MELBOURNE INTERNATIONAL ARTS FESTIVAL
curious directive, Theatre Works, St Kilda, until October 15
Virtual reality and theatre might seem an unlikely match but producers 'curious directive' have decided to swipe right anyway.
Frogman, billed as the first VR play, proves a bit of an awkward blind date between an emerging technology and an established art form but will interest anyone curious about the potential synergy between them.
Blending live solo performance with pre-filmed scenes in simulated environments – experienced via VR headsets you put on at various points during the show – Frogman deep-dives into a mystery set in Queensland in the mid-'90s.
In live sequences, young marine biologist Meera (Georgina Strawson) is interrogated by police about the disappearance of her childhood friend decades earlier. Ashleigh, a plucky loner from the wrong side of the tracks, was 16 when she went missing. A stolen speedboat she was in sank over the Great Barrier Reef; she was presumed lost at sea. Meera’s dad, a police diver, found Ashleigh’s backpack in the depths but not the body.
And there the mystery was laid to rest, until suddenly the boat is salvaged with incriminating blood samples still intact and the cold case reopened, with Meera’s father suspected of murder.
Spliced between the live theatre are extended VR set pieces. We get transported back to the bedroom of an 11-year-old Meera (Ava Ryan), with her friends Shaun (Sol Castanho) and Lily (Indiah Morris). It's a colourful, lovingly detailed recreation that feels like a half-forgotten childhood dream.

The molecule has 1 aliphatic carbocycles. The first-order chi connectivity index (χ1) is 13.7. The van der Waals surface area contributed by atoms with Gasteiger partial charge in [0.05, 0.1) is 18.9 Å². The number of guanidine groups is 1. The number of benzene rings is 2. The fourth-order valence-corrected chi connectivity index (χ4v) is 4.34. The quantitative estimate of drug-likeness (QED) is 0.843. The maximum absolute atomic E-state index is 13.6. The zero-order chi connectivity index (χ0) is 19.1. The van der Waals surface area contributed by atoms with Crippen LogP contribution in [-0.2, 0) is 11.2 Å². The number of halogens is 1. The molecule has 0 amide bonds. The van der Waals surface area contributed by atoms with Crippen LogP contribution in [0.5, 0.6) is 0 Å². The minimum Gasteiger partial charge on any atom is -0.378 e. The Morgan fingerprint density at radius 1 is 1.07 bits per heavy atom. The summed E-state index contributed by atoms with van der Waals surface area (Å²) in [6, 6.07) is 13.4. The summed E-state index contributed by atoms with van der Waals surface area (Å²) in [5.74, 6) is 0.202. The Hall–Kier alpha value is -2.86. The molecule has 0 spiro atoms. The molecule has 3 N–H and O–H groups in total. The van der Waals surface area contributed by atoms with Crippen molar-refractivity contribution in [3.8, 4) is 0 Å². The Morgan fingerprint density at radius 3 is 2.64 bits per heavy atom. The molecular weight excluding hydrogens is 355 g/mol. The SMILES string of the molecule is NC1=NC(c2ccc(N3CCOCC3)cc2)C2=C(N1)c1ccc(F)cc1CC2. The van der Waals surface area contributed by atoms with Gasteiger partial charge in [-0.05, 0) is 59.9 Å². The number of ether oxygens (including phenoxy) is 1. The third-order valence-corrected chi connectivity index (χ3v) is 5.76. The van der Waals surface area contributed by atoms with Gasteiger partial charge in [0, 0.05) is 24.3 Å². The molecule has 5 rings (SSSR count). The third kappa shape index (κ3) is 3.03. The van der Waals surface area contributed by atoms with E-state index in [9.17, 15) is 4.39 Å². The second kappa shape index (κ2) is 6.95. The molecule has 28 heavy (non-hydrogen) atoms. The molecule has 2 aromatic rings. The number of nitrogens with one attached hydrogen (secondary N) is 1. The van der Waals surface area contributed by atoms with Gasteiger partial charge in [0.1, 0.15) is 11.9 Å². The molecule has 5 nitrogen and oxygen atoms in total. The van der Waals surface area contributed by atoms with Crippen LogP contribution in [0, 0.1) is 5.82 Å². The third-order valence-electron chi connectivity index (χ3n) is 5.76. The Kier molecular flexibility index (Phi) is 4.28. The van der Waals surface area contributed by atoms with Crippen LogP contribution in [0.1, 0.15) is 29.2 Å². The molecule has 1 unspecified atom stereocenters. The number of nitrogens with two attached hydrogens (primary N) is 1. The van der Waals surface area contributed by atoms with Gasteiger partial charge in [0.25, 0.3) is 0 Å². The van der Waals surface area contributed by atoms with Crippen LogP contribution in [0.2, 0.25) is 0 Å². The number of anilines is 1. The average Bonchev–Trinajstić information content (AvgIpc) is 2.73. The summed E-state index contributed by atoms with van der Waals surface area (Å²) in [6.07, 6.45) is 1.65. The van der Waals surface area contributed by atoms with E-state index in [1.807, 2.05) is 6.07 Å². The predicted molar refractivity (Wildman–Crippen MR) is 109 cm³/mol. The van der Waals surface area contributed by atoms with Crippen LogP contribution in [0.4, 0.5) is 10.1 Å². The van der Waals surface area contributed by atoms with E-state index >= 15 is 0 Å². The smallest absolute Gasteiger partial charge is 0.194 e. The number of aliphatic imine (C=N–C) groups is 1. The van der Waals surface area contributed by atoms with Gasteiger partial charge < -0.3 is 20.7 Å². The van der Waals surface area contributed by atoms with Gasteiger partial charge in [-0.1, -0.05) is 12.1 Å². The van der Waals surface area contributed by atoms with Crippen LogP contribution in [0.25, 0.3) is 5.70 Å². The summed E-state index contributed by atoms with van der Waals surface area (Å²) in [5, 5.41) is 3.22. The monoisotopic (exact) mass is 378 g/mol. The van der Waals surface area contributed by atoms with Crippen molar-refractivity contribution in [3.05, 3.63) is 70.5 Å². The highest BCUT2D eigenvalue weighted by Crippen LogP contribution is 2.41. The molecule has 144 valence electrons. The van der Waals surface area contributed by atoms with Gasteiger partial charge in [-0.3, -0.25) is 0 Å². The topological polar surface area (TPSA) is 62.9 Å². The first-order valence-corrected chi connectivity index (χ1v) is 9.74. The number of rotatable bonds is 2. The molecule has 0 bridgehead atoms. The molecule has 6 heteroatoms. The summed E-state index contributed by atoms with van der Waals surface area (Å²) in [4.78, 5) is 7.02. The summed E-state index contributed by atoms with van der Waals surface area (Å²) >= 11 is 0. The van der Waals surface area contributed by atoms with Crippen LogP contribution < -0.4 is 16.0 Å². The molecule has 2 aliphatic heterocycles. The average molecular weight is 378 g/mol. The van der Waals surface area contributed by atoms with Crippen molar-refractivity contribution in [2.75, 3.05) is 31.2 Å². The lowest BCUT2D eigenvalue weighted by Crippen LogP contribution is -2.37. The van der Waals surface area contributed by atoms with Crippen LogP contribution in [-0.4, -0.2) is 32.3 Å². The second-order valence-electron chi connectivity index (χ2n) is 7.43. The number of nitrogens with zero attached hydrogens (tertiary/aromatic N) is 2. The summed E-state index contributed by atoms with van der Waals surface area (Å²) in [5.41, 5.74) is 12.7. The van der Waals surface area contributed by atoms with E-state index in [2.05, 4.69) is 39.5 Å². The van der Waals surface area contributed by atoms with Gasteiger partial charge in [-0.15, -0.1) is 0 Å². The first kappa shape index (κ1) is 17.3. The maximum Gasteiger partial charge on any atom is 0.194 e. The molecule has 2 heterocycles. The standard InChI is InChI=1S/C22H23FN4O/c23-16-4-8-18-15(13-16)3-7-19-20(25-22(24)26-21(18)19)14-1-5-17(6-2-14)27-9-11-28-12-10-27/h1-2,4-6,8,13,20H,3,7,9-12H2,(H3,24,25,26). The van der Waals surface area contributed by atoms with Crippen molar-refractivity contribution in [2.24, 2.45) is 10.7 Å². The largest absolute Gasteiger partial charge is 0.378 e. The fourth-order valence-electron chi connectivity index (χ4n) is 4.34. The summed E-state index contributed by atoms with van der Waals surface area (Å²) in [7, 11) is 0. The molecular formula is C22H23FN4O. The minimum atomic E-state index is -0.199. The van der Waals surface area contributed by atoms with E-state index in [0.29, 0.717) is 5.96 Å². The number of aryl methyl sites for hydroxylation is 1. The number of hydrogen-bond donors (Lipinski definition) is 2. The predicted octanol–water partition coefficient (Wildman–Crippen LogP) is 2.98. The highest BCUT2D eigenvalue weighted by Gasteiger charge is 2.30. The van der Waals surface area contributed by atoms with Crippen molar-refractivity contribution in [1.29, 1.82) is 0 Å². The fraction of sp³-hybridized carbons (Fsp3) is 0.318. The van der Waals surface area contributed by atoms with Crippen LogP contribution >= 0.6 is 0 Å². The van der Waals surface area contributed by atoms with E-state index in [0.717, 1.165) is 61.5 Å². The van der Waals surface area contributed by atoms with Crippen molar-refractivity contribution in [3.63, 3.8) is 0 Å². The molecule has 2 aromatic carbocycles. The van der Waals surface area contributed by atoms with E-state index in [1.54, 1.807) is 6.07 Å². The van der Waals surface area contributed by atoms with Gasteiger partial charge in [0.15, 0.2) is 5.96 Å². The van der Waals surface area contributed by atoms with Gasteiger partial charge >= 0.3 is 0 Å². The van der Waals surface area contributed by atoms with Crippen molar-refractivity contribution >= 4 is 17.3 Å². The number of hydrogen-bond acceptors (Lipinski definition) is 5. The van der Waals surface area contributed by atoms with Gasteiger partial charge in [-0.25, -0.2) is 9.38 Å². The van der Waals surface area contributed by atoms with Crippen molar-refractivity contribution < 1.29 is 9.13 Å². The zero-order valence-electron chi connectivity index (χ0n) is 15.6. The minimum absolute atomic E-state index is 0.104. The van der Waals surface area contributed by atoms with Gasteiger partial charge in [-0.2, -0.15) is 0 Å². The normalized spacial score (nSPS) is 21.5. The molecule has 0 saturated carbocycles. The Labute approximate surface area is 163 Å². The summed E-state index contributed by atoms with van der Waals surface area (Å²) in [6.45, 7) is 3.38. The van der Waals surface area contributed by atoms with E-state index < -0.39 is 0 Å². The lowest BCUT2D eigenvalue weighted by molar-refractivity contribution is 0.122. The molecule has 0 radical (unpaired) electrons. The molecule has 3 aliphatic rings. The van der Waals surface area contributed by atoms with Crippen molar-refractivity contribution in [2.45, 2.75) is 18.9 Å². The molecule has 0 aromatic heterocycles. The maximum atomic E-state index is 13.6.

There are scuba-diving scenes over the reef and while these should be a spectacular drawcard, weirdly they’re the weakest link. Whatever sense of wonder and awe you might otherwise feel at the reef’s natural beauty gets bleached away by the mechanics of VR: the oppressive headset is hard to ignore, the graphics bend into asymptotic squiggles if you look directly up or down, and the quality of the underwater film isn’t good enough to immerse you fully.
The VR feels more liability than asset. All the challenges of using film in theatre are present, plus a few more, and until the tech is miniaturised and made as easy as 3D-glasses to use and remove, hybrid work like this is probably going to be clunky.
Another sign we’re still in the realm of gimmickry is that we’re told we’re members of a jury and must pay attention to the evidence we see in VR. But in the end we don’t actually have to decide anything, or get to influence the action in any way.
But the performances carry it over the line: the children do a superb job at making you feel like a fly on the wall and Strawson is understated and moving.
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